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MEPS 603:47-60 (2018)  -  DOI: https://doi.org/10.3354/meps12717

Meiobenthic community composition and biodiversity along a 5500 km transect of Western Antarctica: a metabarcoding analysis

Pamela M. Brannock1,2*, Deric R. Learman3, Andrew R. Mahon3, Scott R. Santos1, Kenneth M. Halanych1

1Department of Biological Sciences, Molette Biology Laboratory for Environmental and Climate Change Studies, Auburn University, Auburn, Alabama 36849, USA
2Department of Biology, Rollins College, Winter Park, Florida 32789, USA
3Institute for Great Lakes Research, Department of Biology, Central Michigan University, Mount Pleasant, Michigan 48859, USA
*Corresponding author:

ABSTRACT: Meiobenthic organisms, consisting of meiofauna and benthic microeukaryotes, are key components of marine ecosystems and facilitate bentho-pelagic coupling. However, their biogeographic ranges and dispersal abilities are poorly known, especially in Antarctic waters where knowledge is extremely limited. Many Antarctic marine invertebrates are reported to have circumpolar distributions despite lecithotrophy and brooding development being common. Similarly, most meiofauna have developmental stages that are often assumed to have limited dispersal capabilities. To assess Antarctic meiobenthic community distribution patterns and diversity, the hypervariable V9 region of the 18S small subunit ribosomal RNA (SSU rRNA) gene was used to metabarcode shelf sediment samples (water depth 223 to 820 m) across a 5500 km region of the Western Antarctic. We found that some taxa had broad geographic distributions given that 28 operational taxonomic units (OTUs) were present in every core processed, 74 OTUs were found at every sampling event, and 722 OTUs were present in all of the major water basins sampled. Among these broadly distributed OTUs, metazoan taxa from 4 phyla (annelids, arthropods, kinorhynchs, and nematodes) were dominant members. As many of these OTUs relate to taxa expected to have limited dispersal capabilities based on current life history information, these results highlight our limited understanding of how small organisms move around in the sea. We also noted that the Antarctic Peninsula hosts a strikingly different and less diverse community than higher latitude regions, in contrast to benthic macrofauna.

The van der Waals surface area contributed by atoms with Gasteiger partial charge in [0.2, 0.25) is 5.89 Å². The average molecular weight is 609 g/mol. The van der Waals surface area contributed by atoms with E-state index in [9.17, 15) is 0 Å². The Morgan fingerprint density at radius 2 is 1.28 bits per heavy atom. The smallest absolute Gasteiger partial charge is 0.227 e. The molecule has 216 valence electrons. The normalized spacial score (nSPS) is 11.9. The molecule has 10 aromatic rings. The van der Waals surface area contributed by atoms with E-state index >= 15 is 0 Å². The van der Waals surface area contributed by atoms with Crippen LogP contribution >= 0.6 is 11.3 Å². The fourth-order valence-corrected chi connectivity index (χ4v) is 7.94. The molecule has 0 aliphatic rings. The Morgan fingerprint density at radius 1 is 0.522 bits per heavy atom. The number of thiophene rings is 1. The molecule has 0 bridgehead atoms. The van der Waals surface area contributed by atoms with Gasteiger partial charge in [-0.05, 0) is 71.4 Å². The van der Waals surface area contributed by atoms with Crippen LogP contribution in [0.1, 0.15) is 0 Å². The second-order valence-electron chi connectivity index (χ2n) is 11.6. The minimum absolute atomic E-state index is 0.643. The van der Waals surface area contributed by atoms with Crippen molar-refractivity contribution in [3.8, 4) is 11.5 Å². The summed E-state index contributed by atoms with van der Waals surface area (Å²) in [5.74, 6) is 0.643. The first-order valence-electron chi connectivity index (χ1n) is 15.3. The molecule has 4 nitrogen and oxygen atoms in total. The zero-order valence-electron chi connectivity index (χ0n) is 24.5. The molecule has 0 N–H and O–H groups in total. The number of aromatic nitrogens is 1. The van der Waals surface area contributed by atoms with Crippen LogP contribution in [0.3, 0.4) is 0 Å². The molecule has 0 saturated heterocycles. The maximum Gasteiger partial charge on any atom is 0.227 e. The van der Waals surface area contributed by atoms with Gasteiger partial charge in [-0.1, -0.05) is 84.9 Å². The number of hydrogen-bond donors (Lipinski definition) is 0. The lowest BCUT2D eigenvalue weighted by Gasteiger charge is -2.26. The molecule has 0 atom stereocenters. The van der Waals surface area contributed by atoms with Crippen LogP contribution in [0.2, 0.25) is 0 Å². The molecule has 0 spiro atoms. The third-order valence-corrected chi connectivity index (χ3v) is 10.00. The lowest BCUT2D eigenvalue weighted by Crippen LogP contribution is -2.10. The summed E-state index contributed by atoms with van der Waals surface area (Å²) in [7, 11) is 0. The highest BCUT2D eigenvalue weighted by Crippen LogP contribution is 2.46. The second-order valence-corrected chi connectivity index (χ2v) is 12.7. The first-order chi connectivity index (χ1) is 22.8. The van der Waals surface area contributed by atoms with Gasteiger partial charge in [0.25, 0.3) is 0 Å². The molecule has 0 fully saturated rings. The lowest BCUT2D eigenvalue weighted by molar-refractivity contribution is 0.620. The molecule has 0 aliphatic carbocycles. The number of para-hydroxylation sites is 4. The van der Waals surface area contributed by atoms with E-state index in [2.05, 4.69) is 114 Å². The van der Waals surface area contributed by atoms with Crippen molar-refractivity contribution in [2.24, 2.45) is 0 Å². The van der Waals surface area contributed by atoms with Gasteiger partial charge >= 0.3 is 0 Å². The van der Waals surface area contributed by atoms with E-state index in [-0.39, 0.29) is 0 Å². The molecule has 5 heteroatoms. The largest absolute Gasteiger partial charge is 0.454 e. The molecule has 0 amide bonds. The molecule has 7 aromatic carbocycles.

KEY WORDS: 18S rRNA · Antarctic sediment · Illumina · Meiobenthos · Meiofauna · Metabarcoding · Stramenopiles


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Cite this article as: Brannock PM, Learman DR, Mahon AR, Santos SR, Halanych KM (2018) Meiobenthic community composition and biodiversity along a 5500 km transect of Western Antarctica: a metabarcoding analysis. Mar Ecol Prog Ser 603:47-60. https://doi.org/10.3354/meps12717

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